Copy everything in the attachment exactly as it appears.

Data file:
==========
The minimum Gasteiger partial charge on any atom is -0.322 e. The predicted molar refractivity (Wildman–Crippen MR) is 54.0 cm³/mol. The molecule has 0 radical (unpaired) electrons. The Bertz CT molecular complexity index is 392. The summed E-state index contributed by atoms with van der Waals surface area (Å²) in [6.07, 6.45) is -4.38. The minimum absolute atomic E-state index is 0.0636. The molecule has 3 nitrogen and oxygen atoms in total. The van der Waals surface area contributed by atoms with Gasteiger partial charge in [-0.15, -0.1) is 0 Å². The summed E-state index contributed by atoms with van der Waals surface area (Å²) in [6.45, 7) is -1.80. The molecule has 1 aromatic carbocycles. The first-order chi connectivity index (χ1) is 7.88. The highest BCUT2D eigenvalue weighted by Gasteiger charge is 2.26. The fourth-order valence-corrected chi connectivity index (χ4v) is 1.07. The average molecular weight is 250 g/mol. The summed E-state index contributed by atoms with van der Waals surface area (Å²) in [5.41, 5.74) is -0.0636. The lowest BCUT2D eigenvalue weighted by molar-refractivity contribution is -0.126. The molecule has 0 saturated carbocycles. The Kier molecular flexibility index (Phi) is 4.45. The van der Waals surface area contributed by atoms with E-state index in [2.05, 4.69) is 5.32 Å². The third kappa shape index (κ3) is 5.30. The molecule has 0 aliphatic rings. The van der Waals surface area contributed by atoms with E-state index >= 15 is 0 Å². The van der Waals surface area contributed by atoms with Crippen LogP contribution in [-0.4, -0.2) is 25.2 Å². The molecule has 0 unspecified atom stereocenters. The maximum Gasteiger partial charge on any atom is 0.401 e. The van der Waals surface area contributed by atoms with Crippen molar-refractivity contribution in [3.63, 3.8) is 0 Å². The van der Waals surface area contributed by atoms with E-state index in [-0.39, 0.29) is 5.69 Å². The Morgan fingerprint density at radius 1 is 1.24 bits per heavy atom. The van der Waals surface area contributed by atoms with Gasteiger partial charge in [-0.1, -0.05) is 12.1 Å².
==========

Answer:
The minimum Gasteiger partial charge on any atom is -0.322 e. The predicted molar refractivity (Wildman–Crippen MR) is 54.0 cm³/mol. The molecule has 0 radical (unpaired) electrons. The Bertz CT molecular complexity index is 392. The summed E-state index contributed by atoms with van der Waals surface area (Å²) in [6.07, 6.45) is -4.38. The minimum absolute atomic E-state index is 0.0636. The molecule has 3 nitrogen and oxygen atoms in total. The van der Waals surface area contributed by atoms with Gasteiger partial charge in [-0.15, -0.1) is 0 Å². The summed E-state index contributed by atoms with van der Waals surface area (Å²) in [6.45, 7) is -1.80. The molecule has 1 aromatic carbocycles. The first-order chi connectivity index (χ1) is 7.88. The highest BCUT2D eigenvalue weighted by Gasteiger charge is 2.26. The fourth-order valence-corrected chi connectivity index (χ4v) is 1.07. The average molecular weight is 250 g/mol. The summed E-state index contributed by atoms with van der Waals surface area (Å²) in [5.41, 5.74) is -0.0636. The lowest BCUT2D eigenvalue weighted by molar-refractivity contribution is -0.126. The molecule has 0 saturated carbocycles. The Kier molecular flexibility index (Phi) is 4.45. The van der Waals surface area contributed by atoms with E-state index in [2.05, 4.69) is 5.32 Å². The third kappa shape index (κ3) is 5.30. The molecule has 0 aliphatic rings. The van der Waals surface area contributed by atoms with E-state index >= 15 is 0 Å². The van der Waals surface area contributed by atoms with Crippen LogP contribution in [-0.4, -0.2) is 25.2 Å². The molecule has 0 unspecified atom stereocenters. The maximum Gasteiger partial charge on any atom is 0.401 e. The van der Waals surface area contributed by atoms with Crippen molar-refractivity contribution in [3.63, 3.8) is 0 Å². The van der Waals surface area contributed by atoms with E-state index in [-0.39, 0.29) is 5.69 Å². The Morgan fingerprint density at radius 1 is 1.24 bits per heavy atom. The van der Waals surface area contributed by atoms with Gasteiger partial charge in [-0.1, -0.05) is 12.1 Å².